The 411 on RFID, Part 2

1 2 3 Previous

March 2004
Information Week (informationweek.com) reports Target Corp. joins Wal-Mart and the US DOD in requiring its top suppliers to use RFID tags on every case and pallet shipped to them. Target will begin using RFID for shipments heading to several distribution facilities by spring 2005 and is asking all suppliers to do so by spring 2007. Like EPC Class 0 and Class 1 protocols, Target plans to move to the EPC Class 1 second-generation protocol when products become available. Target is the No. 4 retailer in the US.


Power Paper Ltd. (powerpaper.com), a provider of thin and flexible micro-power source technology and devices, and Graphic Solutions Intl. (graphicsolutionsinc.com), Burr Ridge, IL, USA, a custom print house specializing in printed circuitry and RFID antennas, announce the availability of two new UHF-based Read-Only and Read/Write transponder Ics for battery-assisted RFID smart labels. The Ics will be available in the PowerID System, said to be a high performance, low-cost, turnkey RFID label system that vastly improves the reliability of remote monitoring, processing, and transmitting data in the supply chain. Power Paper and Graphic Solutions Intl. jointly developed the PowerID System, which will be introduced via demonstrations and pilots in the coming quarter.


The recently formed epcSTARS (epcstars.com) alliance has endorsed a specific plan to achieve total interoperability of their component systems with the goal of providing seamless end-to-end RFID solutions for the retail supply chain. Led by Tyco Fire & Security, epcSTARS is a team of companies specializing in RFID technologies. It was formed to provide turnkey RFID integration services and solutions to help manufacturers meet the RFID implementation goals set by Wal-Mart and others. The initial epcSTARS team includes ADT Security Services, Sensormatic, UPM Rafsec, ThingMagic LLC, and GlobeRanger Corp.



April 2004
Wal-Mart goes live with its initial EPC implementation on April 30 at a distribution center in Sanger, TX. Eight suppliers are shipping cases and pallets of 21 products to the distribution center, and Wal-Mart is using the EPC tags to track the products as they are shipped on to seven local Wal-Mart Supercenters.

Leading manufacturers and technology providers of data collection and RFID have submitted an RFID protocol definition that would pave the way for rapid adoption of a new worldwide RFID standard known as Electronic Product Code (EPC), Ultra-High Frequency (UHF) Generation 2. Companies supporting the protocol include Texas Instruments’ (ti.com), Intermec Technologies Corp. (intermec.com), Philips Semiconductors (semiconductors.philips.com), SAMsys Technologies (samsys.com), Zebra Technologies Corp. (zebra.com), Impinj Inc. (impinj.com), and Rafsec (rafsec.com). The proposed definition, currently in development by EPCglobal Inc., meets user requirements outlined by the world’s leading retailers and others including the US DOD, the companies report. It is said to meet user requirements, work worldwide, meet international standards, and provide a path to low-cost RFID tags and readers.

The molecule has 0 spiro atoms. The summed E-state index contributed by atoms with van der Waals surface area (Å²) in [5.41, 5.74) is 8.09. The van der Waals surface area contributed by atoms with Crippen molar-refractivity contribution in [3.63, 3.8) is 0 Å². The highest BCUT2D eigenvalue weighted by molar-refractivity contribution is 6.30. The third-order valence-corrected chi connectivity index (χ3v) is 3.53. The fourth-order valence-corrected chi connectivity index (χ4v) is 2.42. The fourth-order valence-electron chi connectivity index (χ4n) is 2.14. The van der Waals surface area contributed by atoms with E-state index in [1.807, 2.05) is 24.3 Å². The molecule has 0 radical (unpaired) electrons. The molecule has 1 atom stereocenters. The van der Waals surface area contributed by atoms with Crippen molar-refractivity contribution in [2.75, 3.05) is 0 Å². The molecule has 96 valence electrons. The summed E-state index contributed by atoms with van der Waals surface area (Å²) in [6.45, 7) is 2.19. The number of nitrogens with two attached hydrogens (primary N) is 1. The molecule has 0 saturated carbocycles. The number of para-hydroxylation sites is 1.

Microsoft creates new RFID Council, which is comprised of independent software developers and end-users. The council members include Accenture (ac.com), GlobeRanger (globeranger.com), HighJump Software (highjumpsoftware.com), Intermec (intermec.com), Manhattan Associates (manh.com), and Provia Software (provia.com).


Manhattan Assoc. (manh.com), a provider of supply-chain execution solutions, and Matrics Inc. (matrics.com) announce a strategic alliance to accelerate adoption of RFID technology throughout the consumer goods supply chain. The alliance hopes to help clients reduce overall costs and increase profitability by combining RFID tag and reader technology with RFID-enabled supply chain execution solutions.


Aim North America (aimglobal.org) announces the publication of RFID Knowledge Base, an interactive CD containing key educational information about RFID technologies and solutions designed to address informational needs of systems' integrators and VARS.


Tyco Fire & Security (tycofireandsecurity.com) completes its first series of RFID compliance tests for a Fortune 100 consumer goods manufacturer, a North American customer of its ADT Security Services Inc. (adt.com) unit.